Spiraling energy demand suggests that it won’t be long before CSP gains market share in the Middle East.
By Heba Hashem in Dubai
With the Middle East region likely to be one of the hardest hit by climate change, there is growing concern at the Gulf countries' reluctance to more rapidly adopt renewable energy projects and systems.
However, the fact that the United Arab Emirates is not producing enough natural gas to meet its burgeoning electricity demand, which grew 7% from 2008-09, suggests the case for CSP will soon gain ground.
With vast amounts of continuous sunshine, CSP could cater to 50% of the UAE's energy demand by 2050, according to a recent study by the German Aerospace Center.
"The technical potential of CSP (in the UAE) goes beyond the growing demand,” confirms Cederic Philibert, senior analyst at the International Energy Agency.
He adds that there is an excellent match between the availability of solar radiation and the peak demand for electricity, which is largely driven by air-conditioning loads.
Solar-generated power will not only give the Middle East the option to sell its gas and oil at increasing prices to the world market instead of burning it to generate electricity, it will also create huge employment opportunities, according to a recent report by AT Kearney.
The UAE is already exercising the former option, says Justin Dargin, Harvard University scholar and research fellow at the Dubai Initiative (a collaborative venture with the Dubai School of Government). “The UAE prefers to use renewable energy for domestic electricity generation while it saves its oil and natural gas for either export or the petrochemical sector," he explains.
Abu Dhabi’s Future Energy Company, which owns Masdar, the name behind the world's first zero-carbon, zero-waste US $22 billion city located about 17 km outside Abu Dhabi's downtown, is currently constructing a 100 MW CSP Plant in Madinat Zayed, western Abu Dhabi.
The Shams 1 Plant will supply the national electricity grid using parabolic trough technology over an area of 2.5 Sq km – which is later to be extended to 6.5. Sq km.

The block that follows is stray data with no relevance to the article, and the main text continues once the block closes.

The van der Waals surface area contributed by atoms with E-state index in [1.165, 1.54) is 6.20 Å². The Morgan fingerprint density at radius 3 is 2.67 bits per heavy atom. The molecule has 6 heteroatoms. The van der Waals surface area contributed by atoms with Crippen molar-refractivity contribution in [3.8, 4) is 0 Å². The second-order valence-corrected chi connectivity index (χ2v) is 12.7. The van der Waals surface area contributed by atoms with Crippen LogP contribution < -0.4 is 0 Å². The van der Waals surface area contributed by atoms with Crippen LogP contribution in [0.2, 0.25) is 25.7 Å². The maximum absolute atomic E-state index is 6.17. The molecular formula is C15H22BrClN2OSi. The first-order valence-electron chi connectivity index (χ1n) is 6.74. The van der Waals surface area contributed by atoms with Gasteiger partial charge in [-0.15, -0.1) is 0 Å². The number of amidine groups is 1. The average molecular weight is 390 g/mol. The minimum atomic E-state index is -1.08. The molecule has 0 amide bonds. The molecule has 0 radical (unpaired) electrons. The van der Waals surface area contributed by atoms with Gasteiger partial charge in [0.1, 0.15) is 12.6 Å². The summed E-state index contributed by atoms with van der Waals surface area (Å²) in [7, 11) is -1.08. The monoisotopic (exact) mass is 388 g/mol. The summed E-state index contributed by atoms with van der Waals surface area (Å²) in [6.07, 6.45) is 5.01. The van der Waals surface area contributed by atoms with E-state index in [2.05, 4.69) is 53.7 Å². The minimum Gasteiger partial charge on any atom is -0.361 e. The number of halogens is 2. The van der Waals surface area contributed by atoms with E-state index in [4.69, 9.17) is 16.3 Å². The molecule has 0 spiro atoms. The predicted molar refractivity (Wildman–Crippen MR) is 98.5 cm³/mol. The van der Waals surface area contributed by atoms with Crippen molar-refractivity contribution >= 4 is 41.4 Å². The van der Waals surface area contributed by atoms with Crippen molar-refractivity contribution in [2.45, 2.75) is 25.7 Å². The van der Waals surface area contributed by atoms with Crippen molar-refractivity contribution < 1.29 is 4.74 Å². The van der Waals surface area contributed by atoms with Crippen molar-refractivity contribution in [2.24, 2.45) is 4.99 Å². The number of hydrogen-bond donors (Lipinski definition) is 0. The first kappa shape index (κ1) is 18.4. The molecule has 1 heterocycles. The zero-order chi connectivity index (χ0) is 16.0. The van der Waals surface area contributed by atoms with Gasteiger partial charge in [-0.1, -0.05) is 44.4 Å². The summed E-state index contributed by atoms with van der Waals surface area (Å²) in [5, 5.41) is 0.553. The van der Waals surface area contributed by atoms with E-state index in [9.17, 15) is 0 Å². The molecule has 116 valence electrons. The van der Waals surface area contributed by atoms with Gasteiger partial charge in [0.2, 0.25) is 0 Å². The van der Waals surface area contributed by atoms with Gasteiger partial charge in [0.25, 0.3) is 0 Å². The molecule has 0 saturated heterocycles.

With project completion scheduled for the second quarter of 2011, it will have an operational capacity of 100MW, which, its developers say, will be boosted to 2000MW in the future.
The existing electricity tariff structure in the UAE is a significant impediment to developing large-scale solar energy projects.
Currently, power is subsidized by both the natural gas feedstock supplied to the utilities, with electricity then subsidized to the UAE end user.
"A switch to renewable energy power production, such as solar, would increase the burden on the government treasury as long as the tariff rates are kept low. The primary problem is the restructuring of the electricity tariff structure - this would go a long way to allowing the government-run utilities to diversify into solar power without an official government mandate," says Dargin.
Another key problem problem is that the UAE lacks an overarching energy plan. Energy development is fragmented given that different emirates independently determine their energy strategy.
However, the UAE anti-crisis stimulus plan and infrastructure development strategy could potentially drive solar energy development.
To this end, up to US$1 billion for infrastructure development will be made available via a joint venture between Abu Dhabi Investment Company (ADIC) and UBS Global Asset Management. While CSP is not yet an integral part of these plans, if included, it could finance the necessary infrastructure for the UAE to make a sustained push into CSP, without having to rely on the external credit market.
In any case, when it comes to liquidity the UAE is far from hamstrung. "Abu Dhabi invested at least US$15 billion to fund its alternative-energy ventures. They have been investing oil profits into renewable energy development,” says Dargin.
Dargin foresees a trend for more Public Private Partnerships, and for greater regional bank involvement. “Banks such as the First Energy Bank are sitting on a massive amount of liquidity, and renewable energy projects would prove to be a good outlet for infrastructure development".
In addition to globally prevailing challenges, such as high component costs, the UAE faces other potential issues. Varying laws between jurisdictions in the region could pose problems for developers.
"In some jurisdictions, the use of either synthetic oil as heat transfer fluid, and molten salts as storage medium and/or heat transfer fluid, can be made more difficult by stringent legislation regarding hazardous materials," notes Philibert.
Whether or not these issues materialise remains to be seen. As Dargin notes: "These projects have just begun; there are substantial technical obstacles as no one has quite tried it on this scale before.”
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